Market Grade Effects on Fatty Acid Composition of Five Peanut Cultivars
- R. W. Mozingo ,
- T. A. Coffelt and
- J. C. Wynne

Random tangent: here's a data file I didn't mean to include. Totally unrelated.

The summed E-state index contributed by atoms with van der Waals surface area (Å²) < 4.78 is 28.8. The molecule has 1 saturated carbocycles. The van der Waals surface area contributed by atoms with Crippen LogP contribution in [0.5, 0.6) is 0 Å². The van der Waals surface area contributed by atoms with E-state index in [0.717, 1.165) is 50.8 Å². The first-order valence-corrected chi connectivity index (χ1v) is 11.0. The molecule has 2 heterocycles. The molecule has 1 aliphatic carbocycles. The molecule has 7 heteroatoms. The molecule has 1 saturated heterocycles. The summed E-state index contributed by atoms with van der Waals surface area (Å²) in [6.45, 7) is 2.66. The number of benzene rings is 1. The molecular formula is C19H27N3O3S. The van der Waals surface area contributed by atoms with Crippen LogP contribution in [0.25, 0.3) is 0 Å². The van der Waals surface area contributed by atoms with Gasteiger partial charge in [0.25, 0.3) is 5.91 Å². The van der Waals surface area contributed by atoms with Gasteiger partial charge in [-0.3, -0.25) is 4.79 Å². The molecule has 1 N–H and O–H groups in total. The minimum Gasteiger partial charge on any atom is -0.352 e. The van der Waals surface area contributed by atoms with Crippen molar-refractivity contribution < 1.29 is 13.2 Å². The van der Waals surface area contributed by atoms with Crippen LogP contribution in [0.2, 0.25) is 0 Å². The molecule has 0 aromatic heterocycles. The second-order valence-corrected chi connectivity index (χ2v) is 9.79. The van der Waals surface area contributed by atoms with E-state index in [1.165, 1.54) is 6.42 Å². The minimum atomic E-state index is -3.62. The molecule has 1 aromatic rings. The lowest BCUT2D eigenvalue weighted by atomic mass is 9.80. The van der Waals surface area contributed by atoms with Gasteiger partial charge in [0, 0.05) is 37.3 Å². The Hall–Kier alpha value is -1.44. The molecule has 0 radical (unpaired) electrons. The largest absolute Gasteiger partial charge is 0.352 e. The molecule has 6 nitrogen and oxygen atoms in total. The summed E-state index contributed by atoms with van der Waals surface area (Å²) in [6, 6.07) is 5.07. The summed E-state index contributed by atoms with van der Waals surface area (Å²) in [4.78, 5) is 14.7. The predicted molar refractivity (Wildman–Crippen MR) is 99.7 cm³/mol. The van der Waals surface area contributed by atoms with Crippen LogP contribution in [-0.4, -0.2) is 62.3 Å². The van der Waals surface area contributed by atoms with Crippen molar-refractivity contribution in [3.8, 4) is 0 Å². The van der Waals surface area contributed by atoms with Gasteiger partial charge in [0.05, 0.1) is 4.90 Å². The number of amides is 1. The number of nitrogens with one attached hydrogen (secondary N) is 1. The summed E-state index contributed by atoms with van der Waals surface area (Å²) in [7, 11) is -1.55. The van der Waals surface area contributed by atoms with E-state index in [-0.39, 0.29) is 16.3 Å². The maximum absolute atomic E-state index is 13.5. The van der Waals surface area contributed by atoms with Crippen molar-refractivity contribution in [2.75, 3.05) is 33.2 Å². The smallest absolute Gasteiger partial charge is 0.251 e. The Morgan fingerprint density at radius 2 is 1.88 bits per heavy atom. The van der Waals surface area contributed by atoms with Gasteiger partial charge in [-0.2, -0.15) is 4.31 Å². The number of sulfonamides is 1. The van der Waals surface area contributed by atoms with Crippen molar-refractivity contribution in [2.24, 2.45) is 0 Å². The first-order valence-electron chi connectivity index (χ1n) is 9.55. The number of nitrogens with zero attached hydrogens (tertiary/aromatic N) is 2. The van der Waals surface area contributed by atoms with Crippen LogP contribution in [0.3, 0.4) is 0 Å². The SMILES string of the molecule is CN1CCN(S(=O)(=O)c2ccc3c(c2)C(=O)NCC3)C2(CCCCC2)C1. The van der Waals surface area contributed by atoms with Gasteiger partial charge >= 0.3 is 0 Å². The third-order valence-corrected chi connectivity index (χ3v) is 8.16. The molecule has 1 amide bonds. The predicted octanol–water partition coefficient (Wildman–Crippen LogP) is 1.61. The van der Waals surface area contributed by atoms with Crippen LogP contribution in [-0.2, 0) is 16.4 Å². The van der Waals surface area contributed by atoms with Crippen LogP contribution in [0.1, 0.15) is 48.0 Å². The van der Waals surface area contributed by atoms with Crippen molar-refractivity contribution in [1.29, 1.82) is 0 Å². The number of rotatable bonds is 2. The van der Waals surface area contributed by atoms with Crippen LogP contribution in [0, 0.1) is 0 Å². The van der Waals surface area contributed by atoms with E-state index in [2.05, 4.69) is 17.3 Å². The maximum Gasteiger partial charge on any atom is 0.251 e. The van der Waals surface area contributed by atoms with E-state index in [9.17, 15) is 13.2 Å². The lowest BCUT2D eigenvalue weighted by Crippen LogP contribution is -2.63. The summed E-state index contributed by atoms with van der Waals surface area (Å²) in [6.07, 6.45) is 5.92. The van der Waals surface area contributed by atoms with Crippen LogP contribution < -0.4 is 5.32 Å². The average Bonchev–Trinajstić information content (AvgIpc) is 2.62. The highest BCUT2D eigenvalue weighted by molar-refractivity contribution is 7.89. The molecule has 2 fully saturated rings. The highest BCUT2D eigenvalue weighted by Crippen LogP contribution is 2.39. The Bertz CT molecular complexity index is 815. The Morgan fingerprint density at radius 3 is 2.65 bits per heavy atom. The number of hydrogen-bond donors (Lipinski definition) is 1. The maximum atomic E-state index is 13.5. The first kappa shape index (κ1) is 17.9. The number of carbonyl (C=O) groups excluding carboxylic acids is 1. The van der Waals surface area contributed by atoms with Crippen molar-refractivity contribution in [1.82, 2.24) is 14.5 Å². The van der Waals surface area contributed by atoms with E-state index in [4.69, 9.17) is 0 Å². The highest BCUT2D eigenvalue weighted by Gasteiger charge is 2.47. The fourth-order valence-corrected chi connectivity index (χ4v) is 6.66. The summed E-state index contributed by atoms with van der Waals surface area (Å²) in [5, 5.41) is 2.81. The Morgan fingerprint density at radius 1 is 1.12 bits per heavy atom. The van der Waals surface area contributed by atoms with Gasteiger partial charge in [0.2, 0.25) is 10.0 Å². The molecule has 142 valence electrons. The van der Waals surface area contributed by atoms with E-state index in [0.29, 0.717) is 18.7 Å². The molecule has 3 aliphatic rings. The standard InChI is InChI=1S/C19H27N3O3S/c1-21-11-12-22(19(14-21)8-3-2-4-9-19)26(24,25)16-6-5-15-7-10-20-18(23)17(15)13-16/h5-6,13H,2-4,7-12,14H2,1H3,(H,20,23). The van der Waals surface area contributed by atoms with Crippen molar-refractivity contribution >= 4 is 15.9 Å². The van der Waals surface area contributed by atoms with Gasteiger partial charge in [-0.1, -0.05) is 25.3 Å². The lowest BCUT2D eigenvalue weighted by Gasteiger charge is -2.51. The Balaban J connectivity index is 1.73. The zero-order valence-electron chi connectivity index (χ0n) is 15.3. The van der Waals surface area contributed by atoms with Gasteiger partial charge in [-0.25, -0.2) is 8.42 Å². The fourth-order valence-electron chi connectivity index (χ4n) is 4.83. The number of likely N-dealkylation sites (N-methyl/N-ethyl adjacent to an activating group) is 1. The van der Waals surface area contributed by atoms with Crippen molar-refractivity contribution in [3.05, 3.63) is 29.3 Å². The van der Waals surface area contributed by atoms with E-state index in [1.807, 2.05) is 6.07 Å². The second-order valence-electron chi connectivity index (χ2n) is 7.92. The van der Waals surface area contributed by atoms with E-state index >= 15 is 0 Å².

Peanut (Arachis hypogaea L.) seeds are sized into market grades before processing into manufactured products. Therefore, manufacturers need to consider the effect of market grade and cultivar on fatty acid composition and storage quality. Previous studies have not considered the effect of market grade on oil quality. Sized seed of five Virginia-type peanut cultivars grown in field plots at the Peanut Belt Research Station in Lewiston, NC, on a Norfolk sandy loam soil (Typic Paleudults), and at the Tidewater Agricultural Experiment Station in Suffolk, VA, on an Eunola loamy fine sand soil (Aquic Hapludults) for 3 yr (1982–1984) were evaluated for fatty acid composition. Seed of ‘NC 7’, ‘VA 81B’, ‘NC 6’, ‘Florigiant’, and ‘GK 3’ were sized into three shelled market grades (extra large, medium, and No. 1) for analysis. Significant differences were observed among cultivars for all fatty acids, oleic/linoleic (O/L) ratio, and computed iodine value. A change in market grades from No. 1 to medium to extra large resulted in a significant increase in the percentage of stearic, oleic, and arachidic acids and a significant decrease in the percentage of palmitic, Hnoleic, eicosenoic, behenic, and lignoceric acids. Significantly lower computed iodine values and significantly higher O/L ratios were recorded for the larger size seed. Significant environment × cultivar interactions were recorded for iodine value, O/L ratio, and all fatty acids except palmitic and oleic. Environment × market grade interactions were significant for all fatty acids, O/L ratio, and iodine value. Significant cultivar × market grade interactions were obtained for palmitic, oleic, and Hnoleic acids, iodine value, and O/L ratio. These results show market grade, cultivar, and environment affect fatty acid composition, computed iodine value, and O/L ratio. Larger size seed produced fatty acid distribution, iodine values, and O/L ratios that indicated better stability and longer shelf-life of the peanut.
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